Stages of the Disease
Incubation period: The incubation period, in most cases, is between 7 and 14 days prior to the onset of the first stage – but may last from 2 to 28 days.
First stage: On average the first stage lasts 2 to 4 days (durations of 1 to 8 days have rarely been observed), and corresponds with the viremic phase. It is associated with uncharacteristic flu-like symptoms, with temperature rising to 38°C in most cases. Sometimes an exceptionally high initial temperatures may occur.
Asymptomatic interval: An asymptomatic interval lasting about 8 days (extreme values between 1 and 20 days have been observed) follows the first stage of TBE. During this period, patients are usually without symptoms.
Second stage: About 2 to 4 weeks following infection, one third of patients passes into the second stage of the disease, which is characterized by CNS involvement. The clinical picture is that of meningitis, encephalitis, meningoencephalomyelitis or meningoencephaloradiculitis. The mortality rate in adult patients in Europe is about 1% and increases to about 3% in patients with a severe course of TBE including meningoencephalitis, meningoencephalomyelitis, and dysfunction of the autonomic nervous system. The patients have temperatures that are often higher than temperatures associated with other forms of viral meningitis or meningoencephalitis.
The main symptoms of meningitis are a severe headache, nausea and retching, nuchal rigidity, and high fever . Special attention should be paid to the lack of meningeal symptoms in 10% of patients diagnosed with TBE. Lack of meningeal signs in the course of TBE does not exclude serious neurological complications.
Encephalitis is characterized by disturbances of consciousness ranging from somnolence to sopor and, in rare cases, coma. Other symptoms include restlessness, hyperkinesia of muscles of limbs and face, lingual tremor, convulsions, vertigo, and speech disorders.
When cranial nerves are involved, mainly ocular, facial, and pharyngeal muscles are affected. In some cases, neuropsychiatric symptoms prevail, and the patient is sent to a psychiatric ward.
Symptoms of polyradiculitis may occur five to ten days after the remission of fever; they are usually accompanied by a paresis of the shoulder girdle. Paralysis may progress up to two weeks, followed by a moderate tendency of improvement.
The greatest extent of neurological abnormalities of TBE is found in the meningoencephalomyelitic manifestation of the disease, which is primarily characterized by flaccid paresis of the extremities. Since TBE viruses have a particular predilection for anterior horn cells of the cervical spinal cord, paresis usually affects upper limbs, shoulder girdle and/or head levator muscles. Mono-, para- and tetra paresis may develop including paresis of the respiratory muscles. This clinical form of TBE closely resembles polio virus infection, however, compared with poliomyelitis, paresis in TBE tends to have a proximal distribution, and more often affects the upper than the lower extremities. If the lesion spreads to the lower portion of the brain stem, and particularly to the medulla oblongata, bulbar syndrome may develop with the risk of sudden death due to respiratory failure or circulation disturbances. However, bulbar syndrome can be observed in the meningoencephalitic form of TBE, without association of myelitis. On all occasions this is the sign of an adverse prognosis.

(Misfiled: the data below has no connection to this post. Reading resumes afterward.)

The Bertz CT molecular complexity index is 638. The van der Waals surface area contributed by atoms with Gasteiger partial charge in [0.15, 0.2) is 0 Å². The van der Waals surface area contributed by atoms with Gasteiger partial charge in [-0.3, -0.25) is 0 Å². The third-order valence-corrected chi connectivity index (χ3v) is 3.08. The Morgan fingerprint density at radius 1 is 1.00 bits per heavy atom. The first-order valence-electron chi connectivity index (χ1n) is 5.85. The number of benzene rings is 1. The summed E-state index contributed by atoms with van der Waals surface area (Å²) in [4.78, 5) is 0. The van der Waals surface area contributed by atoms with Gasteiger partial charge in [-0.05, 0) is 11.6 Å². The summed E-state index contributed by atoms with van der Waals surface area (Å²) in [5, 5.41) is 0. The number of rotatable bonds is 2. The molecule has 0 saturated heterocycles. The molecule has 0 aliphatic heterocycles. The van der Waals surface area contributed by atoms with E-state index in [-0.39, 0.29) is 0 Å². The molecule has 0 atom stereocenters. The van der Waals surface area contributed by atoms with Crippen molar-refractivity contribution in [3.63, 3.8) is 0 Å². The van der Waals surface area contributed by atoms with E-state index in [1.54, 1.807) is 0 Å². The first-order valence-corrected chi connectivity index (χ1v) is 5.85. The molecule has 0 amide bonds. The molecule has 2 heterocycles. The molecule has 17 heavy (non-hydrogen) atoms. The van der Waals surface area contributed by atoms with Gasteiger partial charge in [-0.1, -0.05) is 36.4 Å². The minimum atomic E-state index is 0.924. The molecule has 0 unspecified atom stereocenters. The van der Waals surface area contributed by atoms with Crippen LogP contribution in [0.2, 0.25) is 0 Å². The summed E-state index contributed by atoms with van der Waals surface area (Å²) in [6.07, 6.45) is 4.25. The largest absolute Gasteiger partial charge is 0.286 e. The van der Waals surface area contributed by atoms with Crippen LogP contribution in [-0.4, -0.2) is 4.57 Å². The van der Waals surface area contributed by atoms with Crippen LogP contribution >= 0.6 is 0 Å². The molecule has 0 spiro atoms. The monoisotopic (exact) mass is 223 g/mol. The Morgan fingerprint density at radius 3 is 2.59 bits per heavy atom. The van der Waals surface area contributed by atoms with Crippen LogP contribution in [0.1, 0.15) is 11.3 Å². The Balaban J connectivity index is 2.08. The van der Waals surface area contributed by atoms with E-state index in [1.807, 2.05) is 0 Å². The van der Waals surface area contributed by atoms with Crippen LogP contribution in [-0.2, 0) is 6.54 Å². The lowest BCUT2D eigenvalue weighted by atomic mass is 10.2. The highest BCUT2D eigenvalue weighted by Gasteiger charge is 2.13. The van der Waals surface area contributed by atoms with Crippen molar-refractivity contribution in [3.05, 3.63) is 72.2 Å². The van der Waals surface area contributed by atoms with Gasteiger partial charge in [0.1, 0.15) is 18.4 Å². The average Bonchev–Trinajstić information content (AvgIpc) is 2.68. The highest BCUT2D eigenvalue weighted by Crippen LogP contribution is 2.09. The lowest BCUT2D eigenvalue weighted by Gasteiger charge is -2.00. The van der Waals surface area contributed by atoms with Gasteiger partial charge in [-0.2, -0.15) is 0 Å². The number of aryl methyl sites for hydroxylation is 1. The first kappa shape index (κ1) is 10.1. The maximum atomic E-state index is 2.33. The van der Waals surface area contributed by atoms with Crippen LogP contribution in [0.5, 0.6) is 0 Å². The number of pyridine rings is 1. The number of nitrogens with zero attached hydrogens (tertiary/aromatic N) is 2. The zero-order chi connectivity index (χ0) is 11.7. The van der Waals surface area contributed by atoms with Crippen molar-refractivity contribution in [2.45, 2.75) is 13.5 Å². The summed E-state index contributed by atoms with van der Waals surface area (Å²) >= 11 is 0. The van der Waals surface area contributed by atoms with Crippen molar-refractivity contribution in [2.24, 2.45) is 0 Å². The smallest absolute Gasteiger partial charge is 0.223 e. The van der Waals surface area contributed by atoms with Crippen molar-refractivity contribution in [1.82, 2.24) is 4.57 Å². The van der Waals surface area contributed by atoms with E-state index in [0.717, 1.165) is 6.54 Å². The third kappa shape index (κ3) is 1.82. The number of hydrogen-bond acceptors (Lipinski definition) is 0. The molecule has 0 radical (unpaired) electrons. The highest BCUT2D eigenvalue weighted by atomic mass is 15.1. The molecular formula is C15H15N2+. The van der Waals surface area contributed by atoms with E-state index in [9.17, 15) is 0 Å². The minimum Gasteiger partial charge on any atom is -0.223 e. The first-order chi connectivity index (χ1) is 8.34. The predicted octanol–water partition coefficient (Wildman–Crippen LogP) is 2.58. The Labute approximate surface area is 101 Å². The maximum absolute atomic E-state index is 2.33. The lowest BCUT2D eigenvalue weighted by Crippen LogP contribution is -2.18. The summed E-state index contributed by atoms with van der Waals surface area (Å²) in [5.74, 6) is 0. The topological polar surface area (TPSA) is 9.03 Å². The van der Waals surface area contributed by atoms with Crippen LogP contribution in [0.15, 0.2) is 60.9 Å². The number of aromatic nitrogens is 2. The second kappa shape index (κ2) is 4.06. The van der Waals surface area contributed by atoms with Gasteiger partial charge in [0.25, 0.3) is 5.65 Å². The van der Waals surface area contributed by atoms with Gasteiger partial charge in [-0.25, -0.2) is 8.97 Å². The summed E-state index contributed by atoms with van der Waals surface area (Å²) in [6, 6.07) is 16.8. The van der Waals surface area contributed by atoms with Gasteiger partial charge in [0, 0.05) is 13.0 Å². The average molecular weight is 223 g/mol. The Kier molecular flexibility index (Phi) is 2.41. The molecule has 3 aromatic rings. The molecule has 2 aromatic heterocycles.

Symptoms of polyradiculitis may occur five to ten-days after the remission of fever; they are usually accompanied by a paresis of the shoulder girdle. Paralysis may progress up to two weeks, followed by a moderate tendency of improvement.
Cases with paresis due to myelitis only have a slight tendency to regression, and are generally followed by pronounced muscle atrophy. In a german study all of 15 patients with myelitis were left with residual paresis.
Post-encephalitic syndrome: A post-meningoencephalitic syndrome may occur after TBE. It impairs the quality of life, causes high costs for the health care system with long periods of hospitalization, inability to work, as well as long-lasting neurological symptoms and social distress of the patients. Although severe manifestations usually subside after 1 to 3 weeks, TBE may cause long-lasting, mainly cognitive CNS dysfunction and the convalescence period may be very long.
According to a literature review by M. Haglund and G. Günther in 2003, the incidence of sequelae following TBE varies between 35 and 58%. In Austria, 10–20% of patients with a severe course of TBE have been reported to develop long-term or permanent neuro-psychiatric sequelae – such as a severe headache, dizziness, lack of concentration, depression, disorders of the autonomic nervous system, hearing impairment and mood disorders. Next in frequency are residual pareses and atrophies in 3–11%. The pareses usually tend to remit, but in rare cases muscular atrophies may persist. In some patients a spasmophilic tendency has been observed for as long as four years following TBE infection.
The post-encephalitic syndrome causes major expenses both to the health care system and society as long-term working disability ensues. Moreover, the long-lasting sequelae have a substantial impact on the patients’quality of life.
TBE with hemorrhagic syndrome: 8 fatal cases of tick-borne encephalitis with an unusual hemorrhagic syndrome were identified in 1999 in the Novosibirsk Region. Hemorrhagic fever was associated with the Far-Eastern TBEV subtype.
Immune Response: A TBEV infection confers life-long protection and there is no known human case of symptomatic re-infection.